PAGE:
Ears are another very common site for grass seeds. The study from rural NSW actually found that 47% of dogs with grass seeds coming to see a general vet, actually had the grass seed stuck in their ear. The grass seed not only causes irritation and infection but it can pierce the ear drum and cause infection inside the ear.

Risk factors

Contrary to what you might think, dogs with medium-length coats are actually at highest risk compared to dogs with short-haired or long-haired coats. They are three times more likely than other dogs to have problems. It is not the length of coat that matters but the density. Medium-length coats have a higher density undercoat, which traps the grass awns and is more likely to hold them closely against the skin.

Working dogs, who spend much time amongst the fields, are at particular risk . Any dog that has access to farmland is twice as likely to be affected.

Breeds reported to be at higher risk include:

  • Labrador Retrievers
  • Border Collies
  • Spaniels (of all types)
  • Golden Retrievers
  • Kelpies
  • Shih Tzus

The grasses that cause problems flower from October to December, mainly in response to rain. So, more dogs are seen with grass seed issues following lots of rain in spring and summer.

The symptoms of grass seeds depend on where they enter the body, where they travel in the body, and where they end up.

Grass seeds in the following sites, may cause these symptoms:

  • Trouble walking
  • Decreased appetite
  • Tiredness
  • Trouble weeing
  • (often follows pneumonia)


Diagnosis is usually confirmed by retrieving the grass seed from the site, usually under anaesthetic. Most vets will assume that any painful swelling on a dog during spring and summer, particularly one that is oozing pus, could be caused by a grass seed. This is especially so if the swelling is on the foot or if the coat has grass seeds attached.

For eyes and ears, grass seeds are very painful. The ear or eye will need to be examined under some form of sedation to find the seed. Endoscopy (using a tube with a camera attached) may be needed if a grass seed is suspected up the nose or down the throat.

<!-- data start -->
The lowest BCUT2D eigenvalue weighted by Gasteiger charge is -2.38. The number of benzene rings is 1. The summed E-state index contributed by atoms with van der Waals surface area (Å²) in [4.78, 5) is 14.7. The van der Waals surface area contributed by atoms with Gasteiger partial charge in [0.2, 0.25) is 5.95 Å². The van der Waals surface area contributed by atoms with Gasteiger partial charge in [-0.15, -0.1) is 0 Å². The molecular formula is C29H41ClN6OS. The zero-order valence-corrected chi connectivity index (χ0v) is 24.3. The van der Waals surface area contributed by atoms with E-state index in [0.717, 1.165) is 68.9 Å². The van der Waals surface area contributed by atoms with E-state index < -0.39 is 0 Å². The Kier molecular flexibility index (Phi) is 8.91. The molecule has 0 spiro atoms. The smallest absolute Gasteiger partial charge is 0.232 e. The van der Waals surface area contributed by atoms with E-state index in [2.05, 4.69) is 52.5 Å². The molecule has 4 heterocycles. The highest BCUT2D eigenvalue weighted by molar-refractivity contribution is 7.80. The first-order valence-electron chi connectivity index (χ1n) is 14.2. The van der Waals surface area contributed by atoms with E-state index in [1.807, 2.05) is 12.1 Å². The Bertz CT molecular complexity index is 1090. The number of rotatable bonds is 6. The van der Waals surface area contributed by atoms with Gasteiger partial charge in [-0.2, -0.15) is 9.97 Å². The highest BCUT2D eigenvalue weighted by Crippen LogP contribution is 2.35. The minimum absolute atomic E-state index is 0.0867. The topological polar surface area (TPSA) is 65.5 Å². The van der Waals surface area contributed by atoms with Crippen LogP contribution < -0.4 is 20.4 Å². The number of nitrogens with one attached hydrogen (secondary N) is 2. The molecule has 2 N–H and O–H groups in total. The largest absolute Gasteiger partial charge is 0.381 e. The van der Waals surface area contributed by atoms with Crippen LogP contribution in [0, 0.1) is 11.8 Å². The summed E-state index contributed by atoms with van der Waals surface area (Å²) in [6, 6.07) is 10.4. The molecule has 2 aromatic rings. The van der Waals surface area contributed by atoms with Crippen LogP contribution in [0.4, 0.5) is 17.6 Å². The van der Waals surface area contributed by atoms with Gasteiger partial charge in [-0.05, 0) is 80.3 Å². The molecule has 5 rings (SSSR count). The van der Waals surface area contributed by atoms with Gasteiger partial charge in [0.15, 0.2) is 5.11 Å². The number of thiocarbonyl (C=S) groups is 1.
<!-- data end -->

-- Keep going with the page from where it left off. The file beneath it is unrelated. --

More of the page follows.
For seeds inside the body, it can be very difficult to work out that a grass seed is causing the problem. Such dogs may come in with a range of symptoms, such as a fever from pneumonia or trouble walking if the seed is in the spinal cord. Many such cases end up being referred to veterinary specialists, sometimes weeks after the grass seed has entered the body.

Only in about 20% of cases is the grass seed obvious. Magnetic Resonance Imaging (MRI) may be used as well. Surgery is ultimately required to find and treat the abscess and remove the seed. This confirms the diagnosis.
An ultrasound can sometimes help find the grass seed in swellings that keep recurring under the skin.

Very occasionally, a grass seed will continue to travel until it comes out the other side of the leg or body. In most instances, however, the seed needs to be surgically removed. Abscesses need to be opened and drained to remove the pus and find the grass seed. It can be quite difficult to find the grass seed because it can disintegrate with the moisture. If it can’t be found, the abscess is usually cleaned thoroughly with saline in the hope that that flushes the material out.

If the grass seed isn’t found and is still in there, the chance of the abscess reforming is higher. Sometimes, all we can do is wait to see if an abscess will reform there or elsewhere and do repeat surgery to try and find the seed again. Antibiotics are also often given to help fight the infection as well as pain relief and an anti-inflammatory.

The best thing you can do to prevent grass seeds embedding in your dog’s skin is to groom (brush) your dog weekly. In one study, clipping the fur and searching for grass seeds was found to be ineffective. However, weekly grooming made a big difference. This is not related to grooming the seeds out. Rather, it is because grooming reduces the density of the undercoat. It also reduces the number of cross-hairs. This decreases the chance of grass seeds sticking within the coat.

If you do have a dog with dense hair around the bottom of their paws, such as Cocker Spaniels, I do recommend that you clip the hair around the paws very short . It won’t necessarily stop grass seeds from getting in there but it makes it much easier to find them and identify problems.

For working dogs that wear muzzles, putting some coarse mesh over the top may help to prevent grass seeds from being inhaled or you could invest in a dedicated hood.

Dog seed Grass-seed season: medical problems caused by grass seeds peak in spring and summer. Amongst the Australian veterinary community, spring and summer are known as grass-seed season.